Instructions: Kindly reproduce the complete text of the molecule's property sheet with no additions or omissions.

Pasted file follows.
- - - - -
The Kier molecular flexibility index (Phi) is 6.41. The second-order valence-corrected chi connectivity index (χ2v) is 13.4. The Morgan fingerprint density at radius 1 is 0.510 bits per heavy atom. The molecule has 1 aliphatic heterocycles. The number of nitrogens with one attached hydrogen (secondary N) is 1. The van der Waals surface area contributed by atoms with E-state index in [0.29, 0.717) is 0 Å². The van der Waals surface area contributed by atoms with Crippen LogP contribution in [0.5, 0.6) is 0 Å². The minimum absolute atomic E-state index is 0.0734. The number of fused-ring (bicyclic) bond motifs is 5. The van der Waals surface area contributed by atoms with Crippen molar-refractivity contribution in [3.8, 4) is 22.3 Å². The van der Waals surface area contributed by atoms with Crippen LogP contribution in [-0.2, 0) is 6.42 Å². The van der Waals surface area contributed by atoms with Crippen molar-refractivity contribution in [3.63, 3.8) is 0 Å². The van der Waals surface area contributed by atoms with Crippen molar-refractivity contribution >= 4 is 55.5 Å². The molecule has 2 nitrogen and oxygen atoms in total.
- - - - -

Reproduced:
The Kier molecular flexibility index (Phi) is 6.41. The second-order valence-corrected chi connectivity index (χ2v) is 13.4. The Morgan fingerprint density at radius 1 is 0.510 bits per heavy atom. The molecule has 1 aliphatic heterocycles. The number of nitrogens with one attached hydrogen (secondary N) is 1. The van der Waals surface area contributed by atoms with E-state index in [0.29, 0.717) is 0 Å². The van der Waals surface area contributed by atoms with Crippen LogP contribution in [0.5, 0.6) is 0 Å². The minimum absolute atomic E-state index is 0.0734. The number of fused-ring (bicyclic) bond motifs is 5. The van der Waals surface area contributed by atoms with Crippen molar-refractivity contribution in [3.8, 4) is 22.3 Å². The van der Waals surface area contributed by atoms with Crippen LogP contribution in [-0.2, 0) is 6.42 Å². The van der Waals surface area contributed by atoms with Crippen molar-refractivity contribution in [3.63, 3.8) is 0 Å². The van der Waals surface area contributed by atoms with Crippen molar-refractivity contribution >= 4 is 55.5 Å². The molecule has 2 nitrogen and oxygen atoms in total.